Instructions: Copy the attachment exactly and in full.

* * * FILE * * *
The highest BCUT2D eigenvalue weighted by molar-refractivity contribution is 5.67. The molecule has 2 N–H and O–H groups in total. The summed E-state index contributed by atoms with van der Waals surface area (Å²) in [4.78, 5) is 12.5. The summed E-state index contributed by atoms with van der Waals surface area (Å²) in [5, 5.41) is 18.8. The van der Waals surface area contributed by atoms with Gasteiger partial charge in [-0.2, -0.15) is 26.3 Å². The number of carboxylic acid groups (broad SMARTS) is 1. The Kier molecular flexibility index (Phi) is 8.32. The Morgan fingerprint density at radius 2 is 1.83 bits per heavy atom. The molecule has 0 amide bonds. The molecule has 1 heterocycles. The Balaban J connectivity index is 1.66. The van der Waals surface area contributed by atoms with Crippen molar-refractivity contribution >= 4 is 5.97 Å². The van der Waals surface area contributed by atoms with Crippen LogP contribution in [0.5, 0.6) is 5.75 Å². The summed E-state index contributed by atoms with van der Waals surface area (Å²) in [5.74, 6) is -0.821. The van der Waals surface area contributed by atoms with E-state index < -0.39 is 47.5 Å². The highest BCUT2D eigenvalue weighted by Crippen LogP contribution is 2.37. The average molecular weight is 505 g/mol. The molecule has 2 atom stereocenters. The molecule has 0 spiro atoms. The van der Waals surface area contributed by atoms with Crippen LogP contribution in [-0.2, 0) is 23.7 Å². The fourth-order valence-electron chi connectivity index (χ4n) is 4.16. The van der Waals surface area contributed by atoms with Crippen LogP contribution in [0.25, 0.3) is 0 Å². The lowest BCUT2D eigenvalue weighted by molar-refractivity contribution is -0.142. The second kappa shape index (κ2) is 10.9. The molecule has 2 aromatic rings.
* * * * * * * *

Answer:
The highest BCUT2D eigenvalue weighted by molar-refractivity contribution is 5.67. The molecule has 2 N–H and O–H groups in total. The summed E-state index contributed by atoms with van der Waals surface area (Å²) in [4.78, 5) is 12.5. The summed E-state index contributed by atoms with van der Waals surface area (Å²) in [5, 5.41) is 18.8. The van der Waals surface area contributed by atoms with Gasteiger partial charge in [-0.2, -0.15) is 26.3 Å². The number of carboxylic acid groups (broad SMARTS) is 1. The Kier molecular flexibility index (Phi) is 8.32. The Morgan fingerprint density at radius 2 is 1.83 bits per heavy atom. The molecule has 0 amide bonds. The molecule has 1 heterocycles. The Balaban J connectivity index is 1.66. The van der Waals surface area contributed by atoms with Crippen molar-refractivity contribution >= 4 is 5.97 Å². The van der Waals surface area contributed by atoms with Crippen LogP contribution in [0.5, 0.6) is 5.75 Å². The summed E-state index contributed by atoms with van der Waals surface area (Å²) in [5.74, 6) is -0.821. The van der Waals surface area contributed by atoms with E-state index < -0.39 is 47.5 Å². The highest BCUT2D eigenvalue weighted by Crippen LogP contribution is 2.37. The average molecular weight is 505 g/mol. The molecule has 2 atom stereocenters. The molecule has 0 spiro atoms. The van der Waals surface area contributed by atoms with Crippen LogP contribution in [-0.2, 0) is 23.7 Å². The fourth-order valence-electron chi connectivity index (χ4n) is 4.16. The van der Waals surface area contributed by atoms with Crippen LogP contribution in [0.25, 0.3) is 0 Å². The lowest BCUT2D eigenvalue weighted by molar-refractivity contribution is -0.142. The second kappa shape index (κ2) is 10.9. The molecule has 2 aromatic rings.